Hereditary predisposition to retinoblastoma is caused by germ line mutations in the RB1 gene. Genetic counseling of affected individuals and accurate risk prediction for their families requires identification of the disease causing mutation. Furthermore, the nature of a mutation can determine genetic penetrance, disease presentation and prognosis. We describe, and functionally characterize here, a novel mutant allele of RB1 present in the germ line of a patient with sporadic bilateral retinoblastoma. The mutation generates an operational splice acceptor site resulting in a predicted protein product with loss of 81 amino acids from its carboxy terminus. We demonstrate that the aberrantly spliced transcript is present in substantial amounts in peripheral blood of the patient and present evidence that the predicted protein product displays partial loss of activity reflecting in degree and presentation that of the partially penetrant RB1 missense mutant R661W. This infers that disease with reduced expressivity and incomplete penetrance may arise in individuals that carry the mutation and predicts such presentation for similar mutations with found in sporadic cases in the past.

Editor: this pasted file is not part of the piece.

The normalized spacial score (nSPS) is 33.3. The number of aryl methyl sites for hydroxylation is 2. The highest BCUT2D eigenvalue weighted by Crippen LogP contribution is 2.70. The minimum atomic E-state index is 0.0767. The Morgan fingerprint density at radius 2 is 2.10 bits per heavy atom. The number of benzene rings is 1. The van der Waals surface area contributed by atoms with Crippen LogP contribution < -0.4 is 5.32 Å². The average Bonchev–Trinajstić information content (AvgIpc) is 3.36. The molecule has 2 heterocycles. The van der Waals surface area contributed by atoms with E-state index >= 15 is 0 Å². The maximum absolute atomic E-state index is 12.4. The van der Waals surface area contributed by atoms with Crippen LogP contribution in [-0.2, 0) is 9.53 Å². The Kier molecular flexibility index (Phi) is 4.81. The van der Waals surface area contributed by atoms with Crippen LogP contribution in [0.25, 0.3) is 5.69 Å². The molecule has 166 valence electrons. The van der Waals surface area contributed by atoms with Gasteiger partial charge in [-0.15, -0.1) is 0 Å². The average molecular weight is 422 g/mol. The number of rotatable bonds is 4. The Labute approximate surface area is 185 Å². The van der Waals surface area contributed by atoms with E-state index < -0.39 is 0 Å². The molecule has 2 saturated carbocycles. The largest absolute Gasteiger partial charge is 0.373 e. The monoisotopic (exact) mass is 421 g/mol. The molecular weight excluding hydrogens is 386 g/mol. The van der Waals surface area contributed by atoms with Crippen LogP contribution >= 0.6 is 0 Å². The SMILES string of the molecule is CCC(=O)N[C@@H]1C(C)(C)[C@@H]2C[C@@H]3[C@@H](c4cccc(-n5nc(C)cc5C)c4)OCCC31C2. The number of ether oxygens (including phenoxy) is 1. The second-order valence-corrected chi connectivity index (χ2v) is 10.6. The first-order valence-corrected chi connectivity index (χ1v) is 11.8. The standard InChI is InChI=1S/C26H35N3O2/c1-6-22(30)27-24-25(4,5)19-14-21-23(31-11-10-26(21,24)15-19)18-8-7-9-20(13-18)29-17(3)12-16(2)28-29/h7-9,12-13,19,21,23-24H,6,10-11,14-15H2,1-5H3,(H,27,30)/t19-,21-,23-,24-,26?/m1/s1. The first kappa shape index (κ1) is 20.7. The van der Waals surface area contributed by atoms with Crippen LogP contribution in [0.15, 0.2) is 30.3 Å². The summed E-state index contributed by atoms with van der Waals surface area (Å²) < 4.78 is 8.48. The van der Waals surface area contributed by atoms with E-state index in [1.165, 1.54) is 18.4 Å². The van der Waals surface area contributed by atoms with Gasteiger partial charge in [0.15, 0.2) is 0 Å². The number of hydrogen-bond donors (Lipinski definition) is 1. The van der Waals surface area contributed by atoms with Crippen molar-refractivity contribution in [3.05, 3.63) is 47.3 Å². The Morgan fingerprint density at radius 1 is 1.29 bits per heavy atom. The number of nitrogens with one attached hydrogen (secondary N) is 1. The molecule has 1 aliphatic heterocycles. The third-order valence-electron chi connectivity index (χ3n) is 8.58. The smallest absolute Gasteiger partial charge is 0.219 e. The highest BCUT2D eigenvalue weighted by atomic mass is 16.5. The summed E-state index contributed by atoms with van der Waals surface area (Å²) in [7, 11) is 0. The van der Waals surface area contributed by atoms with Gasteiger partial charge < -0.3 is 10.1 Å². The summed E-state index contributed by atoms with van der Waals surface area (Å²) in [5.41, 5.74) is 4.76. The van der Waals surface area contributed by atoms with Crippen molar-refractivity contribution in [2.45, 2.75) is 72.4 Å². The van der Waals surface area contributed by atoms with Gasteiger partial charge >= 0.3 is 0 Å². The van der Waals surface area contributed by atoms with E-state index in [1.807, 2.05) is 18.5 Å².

(c) 2005 Wiley-Liss, Inc.